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The Use and Abuse of Sanctions

The Iranian bomb is all that matters.

Dec 9, 2013, Vol. 19, No. 13 • By LEE SMITH
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Last week’s interim agreement with the Islamic Republic of Iran over its nuclear weapons program offers the regime sanctions relief even as U.S. lawmakers, Republicans and Democrats, are demanding more and stricter sanctions. The White House counters that more sanctions will only narrow diplomatic channels, drive the Iranians away from the negotiating table, and lead to war. Critics of the deal argue that by providing sanctions relief Obama is simply feeding an Iranian beast hungry for more concessions.

Celebrating the deal in Tehran

Celebrating the deal in Tehran


Sanctions relief, as critics argue, is indeed likely irreversible, and Congress should certainly not let up in its push for more sanctions. However, the danger is that the fight over sanctions will continue to distract, as it already has, from the much more important battle to prevent the Islamic Republic from acquiring a nuclear weapon. Therefore, it would be useful to consider how the sanctions issue has been understood and used and to imagine how the regime in Tehran sees it.

The common wisdom, held by both the administration and opponents of the interim deal, is that sanctions forced the Iranians to the negotiating table. Why, reason critics, should we offer relief when pressure is what made the Iranians buckle in the first place? And yet the notion that sanctions did the trick is partly a function of mirror-imaging—the assumption that Iranian officials respond as American policymakers would to the same set of circumstances—and partly what the revolutionary regime calls istikbar, arrogance.

First of all, it’s not clear how much sanctions really shaped the regime’s decision-making. A recent three-part report from Reuters showed that Supreme Leader Ali Khamenei heads a business empire worth at least $95 billion, a sum exceeding the value of Iran’s annual petroleum exports. This enormous cushion means the regime is able to absorb quite a bit of economic pain without flinching. Sanctions may have hurt ordinary Iranians by sending the economy into a nosedive, but it’s unclear why this would matter to a ruling clique that manages domestic unrest by shooting its own citizens in the streets.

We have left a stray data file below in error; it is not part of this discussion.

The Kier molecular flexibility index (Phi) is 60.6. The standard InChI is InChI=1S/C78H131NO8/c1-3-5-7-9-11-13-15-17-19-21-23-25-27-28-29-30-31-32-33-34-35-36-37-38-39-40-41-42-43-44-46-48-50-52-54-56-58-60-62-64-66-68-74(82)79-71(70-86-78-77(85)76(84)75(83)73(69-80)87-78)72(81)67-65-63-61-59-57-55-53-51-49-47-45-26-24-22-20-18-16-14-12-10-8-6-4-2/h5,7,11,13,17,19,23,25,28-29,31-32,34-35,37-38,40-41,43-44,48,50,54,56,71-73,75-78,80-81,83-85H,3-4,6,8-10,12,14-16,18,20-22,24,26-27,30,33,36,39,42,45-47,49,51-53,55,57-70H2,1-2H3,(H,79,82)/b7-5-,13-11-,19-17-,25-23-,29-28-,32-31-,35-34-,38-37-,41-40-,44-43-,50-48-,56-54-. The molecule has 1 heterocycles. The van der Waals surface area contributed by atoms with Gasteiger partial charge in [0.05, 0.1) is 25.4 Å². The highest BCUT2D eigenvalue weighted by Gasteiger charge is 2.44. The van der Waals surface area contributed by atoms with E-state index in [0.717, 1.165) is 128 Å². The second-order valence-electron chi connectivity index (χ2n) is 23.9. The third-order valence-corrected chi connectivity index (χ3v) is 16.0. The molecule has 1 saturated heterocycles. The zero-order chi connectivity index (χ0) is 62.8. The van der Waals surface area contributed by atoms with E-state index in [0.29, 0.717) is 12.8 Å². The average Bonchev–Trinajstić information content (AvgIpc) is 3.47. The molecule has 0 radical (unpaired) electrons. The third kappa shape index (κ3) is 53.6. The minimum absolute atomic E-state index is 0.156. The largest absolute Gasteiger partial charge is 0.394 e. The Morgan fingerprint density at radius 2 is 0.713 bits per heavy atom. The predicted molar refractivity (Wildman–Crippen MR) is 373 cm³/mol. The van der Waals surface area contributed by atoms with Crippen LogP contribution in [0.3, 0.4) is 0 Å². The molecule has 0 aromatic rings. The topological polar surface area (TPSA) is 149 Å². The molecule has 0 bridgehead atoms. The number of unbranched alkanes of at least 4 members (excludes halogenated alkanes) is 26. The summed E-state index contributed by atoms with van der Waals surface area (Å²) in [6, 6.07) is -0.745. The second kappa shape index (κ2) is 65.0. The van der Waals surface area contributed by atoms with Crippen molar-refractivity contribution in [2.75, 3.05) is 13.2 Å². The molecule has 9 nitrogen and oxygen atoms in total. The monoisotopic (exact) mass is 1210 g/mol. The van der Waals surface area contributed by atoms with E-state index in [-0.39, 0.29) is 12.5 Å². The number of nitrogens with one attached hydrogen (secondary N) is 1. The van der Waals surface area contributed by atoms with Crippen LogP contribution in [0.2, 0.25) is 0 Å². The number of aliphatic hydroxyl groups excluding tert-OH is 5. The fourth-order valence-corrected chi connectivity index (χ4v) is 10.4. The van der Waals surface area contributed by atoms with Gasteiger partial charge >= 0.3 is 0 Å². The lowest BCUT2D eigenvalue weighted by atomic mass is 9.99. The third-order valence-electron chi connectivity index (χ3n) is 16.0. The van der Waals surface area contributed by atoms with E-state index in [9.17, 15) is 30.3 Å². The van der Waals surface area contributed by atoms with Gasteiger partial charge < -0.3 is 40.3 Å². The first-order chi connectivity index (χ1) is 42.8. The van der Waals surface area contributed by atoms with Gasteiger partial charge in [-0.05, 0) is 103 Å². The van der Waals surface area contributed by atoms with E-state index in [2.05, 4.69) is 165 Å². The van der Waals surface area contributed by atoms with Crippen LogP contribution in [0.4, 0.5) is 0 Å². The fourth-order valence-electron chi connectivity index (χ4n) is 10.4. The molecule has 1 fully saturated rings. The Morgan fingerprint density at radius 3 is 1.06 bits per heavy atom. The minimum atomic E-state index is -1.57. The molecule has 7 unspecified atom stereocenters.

But perhaps the key issue arguing against the notion that sanctions forced the Iranians to the table is this: No competent negotiator enters talks confessing weakness and petitioning for mercy. And yet this is the scenario the sanctions narrative puts forth—that the opening gambit of a people famous for their bargaining skills was to come to the Obama administration on bended knee.

In reality, it was the White House negotiating team that lost its way in the bazaar. The deal itself, in which the administration ignored six U.N. Security Council resolutions and implicitly acknowledged Iran’s right to enrich uranium, is merely a flourish punctuating a prolonged period of self-abasement. From the Iranians’ perspective, it must have seemed as if the White House was weak and desperate for a deal.

The administration, as we learned last week, had been engaged in secret talks with the Iranians since at least March if not earlier. It is not difficult to imagine the impression this must have made on the regime in Tehran and how Supreme Leader Ali Khamenei might have discussed the America file with subordinates: The White House negotiates behind Israel’s back, observes Khamenei. But we keep our scariest and most volatile assets, like Hezbollah, on a very loose leash to show our interlocutors that it would be wise to accept any offer as soon as possible. That the White House bargains in secret shows that they will take a deal so bad that they know before the fact that the Israelis would object.

The White House’s response to the election in June of Hassan Rouhani, and the media campaign it waged through press surrogates touting Rouhani’s “moderation,” also signaled America’s anxiety for a deal. The Americans have come down with Rouhani Fever, Khamenei must have noted. But they have been negotiating with our so-called hardliners for months now. All of the excitement about Rouhani ushering in a new age of comity and cooperation is simply political cover to prepare the U.S. public and American allies for a deal the White House has already decided to accept. This Obama is as mendacious as we are—except he’s weak. We’ll give him nothing but assurances, which, as a man who chronically confuses words with actions, he’ll gladly pocket. In short, we’ve won. But one last thing: Tell the negotiators that we demand immediate sanctions relief. We won’t haggle too much over numbers, any opening will prove sufficient to frame our victory.

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